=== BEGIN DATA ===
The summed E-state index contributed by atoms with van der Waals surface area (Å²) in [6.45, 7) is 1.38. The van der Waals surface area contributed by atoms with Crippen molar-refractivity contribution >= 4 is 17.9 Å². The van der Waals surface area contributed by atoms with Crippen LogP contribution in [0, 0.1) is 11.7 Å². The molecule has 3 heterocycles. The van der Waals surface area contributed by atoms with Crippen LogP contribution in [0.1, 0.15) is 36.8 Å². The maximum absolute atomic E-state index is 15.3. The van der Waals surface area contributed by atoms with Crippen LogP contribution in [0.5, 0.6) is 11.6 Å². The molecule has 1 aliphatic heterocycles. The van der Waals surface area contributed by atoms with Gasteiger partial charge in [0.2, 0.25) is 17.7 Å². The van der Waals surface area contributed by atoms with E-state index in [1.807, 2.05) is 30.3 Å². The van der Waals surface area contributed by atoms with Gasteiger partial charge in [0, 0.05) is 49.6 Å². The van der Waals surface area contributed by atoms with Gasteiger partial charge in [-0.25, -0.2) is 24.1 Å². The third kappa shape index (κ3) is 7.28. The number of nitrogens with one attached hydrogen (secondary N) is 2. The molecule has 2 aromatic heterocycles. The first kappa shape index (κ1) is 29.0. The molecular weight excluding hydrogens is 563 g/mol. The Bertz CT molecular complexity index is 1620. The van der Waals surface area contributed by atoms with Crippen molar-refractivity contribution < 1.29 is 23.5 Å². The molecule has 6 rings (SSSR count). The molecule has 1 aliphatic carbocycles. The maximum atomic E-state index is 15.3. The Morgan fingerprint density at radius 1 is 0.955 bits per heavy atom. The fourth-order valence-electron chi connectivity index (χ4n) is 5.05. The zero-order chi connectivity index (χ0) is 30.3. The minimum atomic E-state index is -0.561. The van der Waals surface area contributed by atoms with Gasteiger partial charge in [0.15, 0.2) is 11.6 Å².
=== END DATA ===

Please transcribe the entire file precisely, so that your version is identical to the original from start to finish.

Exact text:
The summed E-state index contributed by atoms with van der Waals surface area (Å²) in [6.45, 7) is 1.38. The van der Waals surface area contributed by atoms with Crippen molar-refractivity contribution >= 4 is 17.9 Å². The van der Waals surface area contributed by atoms with Crippen LogP contribution in [0, 0.1) is 11.7 Å². The molecule has 3 heterocycles. The van der Waals surface area contributed by atoms with Crippen LogP contribution in [0.1, 0.15) is 36.8 Å². The maximum absolute atomic E-state index is 15.3. The van der Waals surface area contributed by atoms with Crippen LogP contribution in [0.5, 0.6) is 11.6 Å². The molecule has 1 aliphatic heterocycles. The van der Waals surface area contributed by atoms with Gasteiger partial charge in [0.2, 0.25) is 17.7 Å². The van der Waals surface area contributed by atoms with E-state index in [1.807, 2.05) is 30.3 Å². The van der Waals surface area contributed by atoms with Gasteiger partial charge in [0, 0.05) is 49.6 Å². The van der Waals surface area contributed by atoms with Gasteiger partial charge in [-0.25, -0.2) is 24.1 Å². The third kappa shape index (κ3) is 7.28. The number of nitrogens with one attached hydrogen (secondary N) is 2. The molecule has 2 aromatic heterocycles. The first kappa shape index (κ1) is 29.0. The molecular weight excluding hydrogens is 563 g/mol. The Bertz CT molecular complexity index is 1620. The van der Waals surface area contributed by atoms with Crippen molar-refractivity contribution < 1.29 is 23.5 Å². The molecule has 6 rings (SSSR count). The molecule has 1 aliphatic carbocycles. The maximum atomic E-state index is 15.3. The Morgan fingerprint density at radius 1 is 0.955 bits per heavy atom. The fourth-order valence-electron chi connectivity index (χ4n) is 5.05. The zero-order chi connectivity index (χ0) is 30.3. The minimum atomic E-state index is -0.561. The van der Waals surface area contributed by atoms with Gasteiger partial charge in [0.15, 0.2) is 11.6 Å².